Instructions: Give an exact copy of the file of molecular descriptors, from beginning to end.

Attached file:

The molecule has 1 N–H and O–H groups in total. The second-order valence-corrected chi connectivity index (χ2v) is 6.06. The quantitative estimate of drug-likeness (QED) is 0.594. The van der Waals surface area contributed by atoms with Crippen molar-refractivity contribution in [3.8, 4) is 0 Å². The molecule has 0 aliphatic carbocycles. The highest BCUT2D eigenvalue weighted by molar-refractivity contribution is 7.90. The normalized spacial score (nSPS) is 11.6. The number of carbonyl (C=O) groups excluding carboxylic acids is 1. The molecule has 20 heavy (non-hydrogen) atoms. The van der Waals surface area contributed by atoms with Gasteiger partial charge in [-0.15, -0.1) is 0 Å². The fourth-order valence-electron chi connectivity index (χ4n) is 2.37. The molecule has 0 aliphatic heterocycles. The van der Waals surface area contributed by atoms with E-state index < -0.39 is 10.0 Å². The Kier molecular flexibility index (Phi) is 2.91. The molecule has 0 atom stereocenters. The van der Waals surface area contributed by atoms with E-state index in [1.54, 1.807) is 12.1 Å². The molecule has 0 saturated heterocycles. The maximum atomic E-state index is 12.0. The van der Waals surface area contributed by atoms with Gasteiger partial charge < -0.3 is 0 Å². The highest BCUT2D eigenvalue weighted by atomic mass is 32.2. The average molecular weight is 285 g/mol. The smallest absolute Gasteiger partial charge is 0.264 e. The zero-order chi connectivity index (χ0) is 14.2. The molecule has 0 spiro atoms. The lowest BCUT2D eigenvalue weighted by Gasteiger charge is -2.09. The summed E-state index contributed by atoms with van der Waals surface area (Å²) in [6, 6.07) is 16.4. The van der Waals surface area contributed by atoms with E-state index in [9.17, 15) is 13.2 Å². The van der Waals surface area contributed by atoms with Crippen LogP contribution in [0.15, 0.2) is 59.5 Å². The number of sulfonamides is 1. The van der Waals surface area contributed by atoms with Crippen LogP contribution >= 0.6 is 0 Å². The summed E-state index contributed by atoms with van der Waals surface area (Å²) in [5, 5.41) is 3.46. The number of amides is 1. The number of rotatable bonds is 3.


The molecule has 1 N–H and O–H groups in total. The second-order valence-corrected chi connectivity index (χ2v) is 6.06. The quantitative estimate of drug-likeness (QED) is 0.594. The van der Waals surface area contributed by atoms with Crippen molar-refractivity contribution in [3.8, 4) is 0 Å². The molecule has 0 aliphatic carbocycles. The highest BCUT2D eigenvalue weighted by molar-refractivity contribution is 7.90. The normalized spacial score (nSPS) is 11.6. The number of carbonyl (C=O) groups excluding carboxylic acids is 1. The molecule has 20 heavy (non-hydrogen) atoms. The van der Waals surface area contributed by atoms with Gasteiger partial charge in [-0.15, -0.1) is 0 Å². The fourth-order valence-electron chi connectivity index (χ4n) is 2.37. The molecule has 0 aliphatic heterocycles. The van der Waals surface area contributed by atoms with E-state index < -0.39 is 10.0 Å². The Kier molecular flexibility index (Phi) is 2.91. The molecule has 0 atom stereocenters. The van der Waals surface area contributed by atoms with E-state index in [1.54, 1.807) is 12.1 Å². The molecule has 0 saturated heterocycles. The maximum atomic E-state index is 12.0. The van der Waals surface area contributed by atoms with Gasteiger partial charge < -0.3 is 0 Å². The highest BCUT2D eigenvalue weighted by atomic mass is 32.2. The average molecular weight is 285 g/mol. The smallest absolute Gasteiger partial charge is 0.264 e. The zero-order chi connectivity index (χ0) is 14.2. The molecule has 0 spiro atoms. The lowest BCUT2D eigenvalue weighted by Gasteiger charge is -2.09. The summed E-state index contributed by atoms with van der Waals surface area (Å²) in [6, 6.07) is 16.4. The van der Waals surface area contributed by atoms with E-state index in [9.17, 15) is 13.2 Å². The van der Waals surface area contributed by atoms with Crippen LogP contribution in [0.15, 0.2) is 59.5 Å². The number of sulfonamides is 1. The van der Waals surface area contributed by atoms with Crippen LogP contribution >= 0.6 is 0 Å². The summed E-state index contributed by atoms with van der Waals surface area (Å²) in [5, 5.41) is 3.46. The number of amides is 1. The number of rotatable bonds is 3.